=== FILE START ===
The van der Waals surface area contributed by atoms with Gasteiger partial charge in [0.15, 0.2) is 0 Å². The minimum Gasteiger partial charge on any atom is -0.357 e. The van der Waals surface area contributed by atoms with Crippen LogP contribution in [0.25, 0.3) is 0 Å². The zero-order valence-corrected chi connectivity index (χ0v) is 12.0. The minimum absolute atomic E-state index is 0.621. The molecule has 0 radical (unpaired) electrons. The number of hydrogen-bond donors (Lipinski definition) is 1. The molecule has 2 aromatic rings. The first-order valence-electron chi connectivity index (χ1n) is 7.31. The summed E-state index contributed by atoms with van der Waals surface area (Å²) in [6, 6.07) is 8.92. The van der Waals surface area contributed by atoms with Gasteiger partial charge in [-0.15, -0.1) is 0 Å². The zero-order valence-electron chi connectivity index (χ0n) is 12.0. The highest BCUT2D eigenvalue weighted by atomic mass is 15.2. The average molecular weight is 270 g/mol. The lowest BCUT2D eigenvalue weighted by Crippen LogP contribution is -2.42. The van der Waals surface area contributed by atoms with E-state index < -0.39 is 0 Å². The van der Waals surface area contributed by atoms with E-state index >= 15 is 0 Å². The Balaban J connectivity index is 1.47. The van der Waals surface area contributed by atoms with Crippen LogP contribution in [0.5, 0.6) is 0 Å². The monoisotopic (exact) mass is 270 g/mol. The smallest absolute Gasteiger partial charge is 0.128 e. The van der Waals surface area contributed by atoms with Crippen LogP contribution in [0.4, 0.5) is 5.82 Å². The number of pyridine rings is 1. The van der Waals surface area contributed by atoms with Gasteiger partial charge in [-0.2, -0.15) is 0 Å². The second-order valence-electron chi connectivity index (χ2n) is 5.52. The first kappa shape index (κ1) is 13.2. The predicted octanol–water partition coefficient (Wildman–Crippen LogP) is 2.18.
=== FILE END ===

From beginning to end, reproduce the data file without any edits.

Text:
The van der Waals surface area contributed by atoms with Gasteiger partial charge in [0.15, 0.2) is 0 Å². The minimum Gasteiger partial charge on any atom is -0.357 e. The van der Waals surface area contributed by atoms with Crippen LogP contribution in [0.25, 0.3) is 0 Å². The zero-order valence-corrected chi connectivity index (χ0v) is 12.0. The minimum absolute atomic E-state index is 0.621. The molecule has 0 radical (unpaired) electrons. The number of hydrogen-bond donors (Lipinski definition) is 1. The molecule has 2 aromatic rings. The first-order valence-electron chi connectivity index (χ1n) is 7.31. The summed E-state index contributed by atoms with van der Waals surface area (Å²) in [6, 6.07) is 8.92. The van der Waals surface area contributed by atoms with Gasteiger partial charge in [-0.15, -0.1) is 0 Å². The zero-order valence-electron chi connectivity index (χ0n) is 12.0. The highest BCUT2D eigenvalue weighted by atomic mass is 15.2. The average molecular weight is 270 g/mol. The lowest BCUT2D eigenvalue weighted by Crippen LogP contribution is -2.42. The van der Waals surface area contributed by atoms with E-state index < -0.39 is 0 Å². The van der Waals surface area contributed by atoms with E-state index >= 15 is 0 Å². The Balaban J connectivity index is 1.47. The van der Waals surface area contributed by atoms with Crippen LogP contribution in [0.5, 0.6) is 0 Å². The monoisotopic (exact) mass is 270 g/mol. The smallest absolute Gasteiger partial charge is 0.128 e. The van der Waals surface area contributed by atoms with Crippen LogP contribution in [0.4, 0.5) is 5.82 Å². The number of pyridine rings is 1. The van der Waals surface area contributed by atoms with Gasteiger partial charge in [-0.2, -0.15) is 0 Å². The second-order valence-electron chi connectivity index (χ2n) is 5.52. The first kappa shape index (κ1) is 13.2. The predicted octanol–water partition coefficient (Wildman–Crippen LogP) is 2.18.